- Vicci Martinez; Tacoma, Wash.; “Rolling in the Deep” by Adele. (Christina and Cee-Lo; Team Cee-Lo). Vicci might be hard-pressed to move past this round, but she have an impassioned performance of a very current song and was largely on-pitch throughout. She’ll definitely need performance training. (For comparison, check out how strong Haley Reinhart’s performance of the same song was last week on Idol.) 7.5/10
- Sonia Rao; San Francisco, Calif.; “If I Ain’t Got You” by Alicia Keys. (No judges turned; Eliminated). At the start, it was clear that Sonia was a bit in over her head. She was very weak and seemed even timid. Toward the end, she rallied and had a few great moments, but it wasn’t enough to turn the chairs. Sadly, she definitely had the look, just not “The Voice.” 7/10
- Elenowen (John and Nicole Johnson); Nashville, Tenn.; “Falling Slowly” by Glen Hansard and Marketa Irglova. (Cee-Lo and Blake; Team Blake). The show’s first duet caught the judges by surprise and had some weak moments, but their voices blended well together. They also posed a very good question about what the judges had to offer them. They’ll be interesting to watch. 7.5/10
- Frenchie Davis; Los Angeles, Calif.; “I Kissed a Girl” by Katy Perry. (Christina; Team Christina). Frenchie is a true “poster-child” for this show, as she doesn’t have the “look” that producers are looking for. But she does have “The Voice” and was one of the stronger ladies on opening night. Two fun things to look for: watch Frenchie’s exuberance when Christina turns her chair, and her glee when Cee-Lo says that he recognizes her. 8/10
- Kelsey Rey; Sebastian, Fla.; “Breathe” by Estelle. (Christina, Cee-Lo and Adam; Team Cee-Lo). Kelsey is the first “looker” to advance on the show, but because of the format, the coaches couldn’t see that until she turned. She isn’t the strongest vocalist, but she does have a clear voice with just a slight rasp. If she advances to the finals, she’ll be a favorite. 8/10
- Jeff Jenkins; Jones Creek, Texas; “Bless the Broken Road” by Rascal Flatts. (All four judges turned; Team Adam). Jeff’s voice is one of the absolute best of the night, and the judges seemed to agree as all four turned their chairs. He’s another reason the show is interesting, as his appearance isn’t what you’d expect from such a great pop-country voice. He should advance to the finals as a favorite. 9/10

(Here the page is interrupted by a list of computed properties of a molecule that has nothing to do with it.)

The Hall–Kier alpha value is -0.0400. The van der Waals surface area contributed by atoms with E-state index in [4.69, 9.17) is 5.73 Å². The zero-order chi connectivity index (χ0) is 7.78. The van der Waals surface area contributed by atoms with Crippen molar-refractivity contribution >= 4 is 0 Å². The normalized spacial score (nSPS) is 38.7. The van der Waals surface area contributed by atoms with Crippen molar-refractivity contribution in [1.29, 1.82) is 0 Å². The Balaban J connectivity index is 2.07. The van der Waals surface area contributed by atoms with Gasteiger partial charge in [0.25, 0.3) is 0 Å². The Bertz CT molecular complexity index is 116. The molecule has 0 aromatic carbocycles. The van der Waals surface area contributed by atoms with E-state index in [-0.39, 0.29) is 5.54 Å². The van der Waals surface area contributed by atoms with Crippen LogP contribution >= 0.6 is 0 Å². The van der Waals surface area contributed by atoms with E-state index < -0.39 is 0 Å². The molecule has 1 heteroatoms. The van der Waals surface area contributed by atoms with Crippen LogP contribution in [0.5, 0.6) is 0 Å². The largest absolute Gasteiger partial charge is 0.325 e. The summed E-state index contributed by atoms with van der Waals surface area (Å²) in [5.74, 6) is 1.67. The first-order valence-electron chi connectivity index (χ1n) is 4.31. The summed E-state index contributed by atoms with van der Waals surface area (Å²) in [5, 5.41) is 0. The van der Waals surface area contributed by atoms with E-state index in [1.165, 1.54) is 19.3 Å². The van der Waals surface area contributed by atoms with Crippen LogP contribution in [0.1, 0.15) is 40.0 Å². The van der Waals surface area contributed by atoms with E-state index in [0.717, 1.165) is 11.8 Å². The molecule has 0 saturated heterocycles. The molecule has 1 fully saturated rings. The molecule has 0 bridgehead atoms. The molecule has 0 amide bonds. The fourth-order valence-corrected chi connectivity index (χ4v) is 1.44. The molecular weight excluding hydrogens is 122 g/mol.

- Rebecca Loebe; Atlanta, Ga.; “Come As You Are” by Nirvana. (Christina and Adam; Team Adam). The night’s most interesting reworking of a familiar song came from a girl who is living out of her Toyota Camry. Her address should be changing. She blew away this Nirvana classic with flawless vocals, and she was clearly blown away once she realized that she was moving into the next round. 9/10
- Joanne Rizzo; Freehold, N.J.; “I Say a Little Prayer” by Dionne Warwick. (No judges turned; Eliminated). I admire The Voice for including a 56-year-old in the competition, but Joann’s choice of song, as well as her performance style, was a bit night-clubbish. This isn’t what the music industry is looking for, so her elimination was pretty much assured. That said, it wasn’t exactly bad. It just wasn’t going to turn any chairs. 6.5/10
- Xenia Martinez; Temecula, Calif.; “Break Even” by The Script. (Cee-Lo and Blake; Team Blake). Perhaps the coaches could hear the youth in her voice, though she sounds more mature than her 16 years. It wasn’t a very strong performance, particularly in her breathing technique and enunciation. Still, she has a unique sound and could gain ground with some coaching from Blake. 7/10
- Tje Austin; Austin, Texas.; “Just the Way You Are” by Bruno Mars. (Cee-Lo and Adam; Team Cee-Lo). Tje (pronounced Tje) is another cool part of why this show is great. Tje is a tall black guy with a big afro, but his parents are ultra-white Texas folk. You’d never have seen that one coming, but if you had seen him, you’d still be surprised at how great his performance was. Host Carson Daly had one of the best quotes of the night when he was hugging the Austins post-performance: “This is the new American family.” 8.5/10
- Javier Colon; Stratford, Conn.; “Time After Time” by Cyndi Lauper. (All four judges turned; Team Adam). Meet this season’s odds-on front-runner. Try this: just listen to the YouTube link without looking at it and see if you can pick out even one stray note. If this had been on Idol, it would have been one of the greatest performances in this or any other season. Javier has a great story and unreal talent. Look for him in the finals. 9.5/10
- Beverly McClellan; Fort Lauderdale, Fla.; “Piece of My Heart” by Janis Joplin. (Christina and Adam; Team Christina). The most counter-culture contestant is a 41-year-old, bald, tattooed lesbian who can sing note-for-note with Janis. Beverly’s appearance will cause problems for her in making a connection with America, but her voice demands attention. 8.5/10